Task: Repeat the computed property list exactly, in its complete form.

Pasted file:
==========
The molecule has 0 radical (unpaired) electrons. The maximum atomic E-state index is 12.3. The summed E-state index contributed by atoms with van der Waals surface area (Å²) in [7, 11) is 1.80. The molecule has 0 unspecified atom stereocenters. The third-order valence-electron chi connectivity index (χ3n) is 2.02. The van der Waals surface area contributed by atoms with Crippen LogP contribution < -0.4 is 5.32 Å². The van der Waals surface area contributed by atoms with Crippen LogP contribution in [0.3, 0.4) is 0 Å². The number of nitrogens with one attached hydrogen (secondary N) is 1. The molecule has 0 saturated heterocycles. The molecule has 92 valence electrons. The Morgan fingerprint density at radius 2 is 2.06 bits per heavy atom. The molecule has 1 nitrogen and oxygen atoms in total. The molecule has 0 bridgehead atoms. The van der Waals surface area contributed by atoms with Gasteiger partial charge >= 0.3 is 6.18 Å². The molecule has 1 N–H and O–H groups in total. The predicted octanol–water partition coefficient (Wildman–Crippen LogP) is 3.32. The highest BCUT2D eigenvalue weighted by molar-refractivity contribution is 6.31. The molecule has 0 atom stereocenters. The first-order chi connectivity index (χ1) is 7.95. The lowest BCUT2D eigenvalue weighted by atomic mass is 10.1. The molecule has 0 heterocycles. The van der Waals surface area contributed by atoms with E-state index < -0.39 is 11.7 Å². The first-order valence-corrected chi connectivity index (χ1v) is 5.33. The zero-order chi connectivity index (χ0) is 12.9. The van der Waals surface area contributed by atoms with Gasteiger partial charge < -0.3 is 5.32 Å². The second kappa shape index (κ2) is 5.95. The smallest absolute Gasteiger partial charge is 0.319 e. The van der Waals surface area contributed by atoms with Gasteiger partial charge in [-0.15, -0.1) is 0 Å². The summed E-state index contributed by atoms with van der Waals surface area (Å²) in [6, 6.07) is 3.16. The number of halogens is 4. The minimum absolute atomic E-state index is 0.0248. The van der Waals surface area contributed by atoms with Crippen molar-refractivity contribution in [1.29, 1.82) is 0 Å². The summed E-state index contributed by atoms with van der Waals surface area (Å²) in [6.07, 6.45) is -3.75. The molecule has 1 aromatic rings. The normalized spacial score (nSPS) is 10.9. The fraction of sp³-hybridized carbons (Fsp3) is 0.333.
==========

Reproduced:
The molecule has 0 radical (unpaired) electrons. The maximum atomic E-state index is 12.3. The summed E-state index contributed by atoms with van der Waals surface area (Å²) in [7, 11) is 1.80. The molecule has 0 unspecified atom stereocenters. The third-order valence-electron chi connectivity index (χ3n) is 2.02. The van der Waals surface area contributed by atoms with Crippen LogP contribution < -0.4 is 5.32 Å². The van der Waals surface area contributed by atoms with Crippen LogP contribution in [0.3, 0.4) is 0 Å². The number of nitrogens with one attached hydrogen (secondary N) is 1. The molecule has 0 saturated heterocycles. The molecule has 92 valence electrons. The Morgan fingerprint density at radius 2 is 2.06 bits per heavy atom. The molecule has 1 nitrogen and oxygen atoms in total. The molecule has 0 bridgehead atoms. The van der Waals surface area contributed by atoms with Gasteiger partial charge >= 0.3 is 6.18 Å². The molecule has 1 N–H and O–H groups in total. The predicted octanol–water partition coefficient (Wildman–Crippen LogP) is 3.32. The highest BCUT2D eigenvalue weighted by molar-refractivity contribution is 6.31. The molecule has 0 atom stereocenters. The first-order chi connectivity index (χ1) is 7.95. The lowest BCUT2D eigenvalue weighted by atomic mass is 10.1. The molecule has 0 heterocycles. The van der Waals surface area contributed by atoms with E-state index < -0.39 is 11.7 Å². The first-order valence-corrected chi connectivity index (χ1v) is 5.33. The zero-order chi connectivity index (χ0) is 12.9. The van der Waals surface area contributed by atoms with Gasteiger partial charge < -0.3 is 5.32 Å². The second kappa shape index (κ2) is 5.95. The smallest absolute Gasteiger partial charge is 0.319 e. The van der Waals surface area contributed by atoms with Gasteiger partial charge in [-0.15, -0.1) is 0 Å². The summed E-state index contributed by atoms with van der Waals surface area (Å²) in [6, 6.07) is 3.16. The number of halogens is 4. The minimum absolute atomic E-state index is 0.0248. The van der Waals surface area contributed by atoms with Crippen molar-refractivity contribution in [1.29, 1.82) is 0 Å². The summed E-state index contributed by atoms with van der Waals surface area (Å²) in [6.07, 6.45) is -3.75. The molecule has 1 aromatic rings. The normalized spacial score (nSPS) is 10.9. The fraction of sp³-hybridized carbons (Fsp3) is 0.333.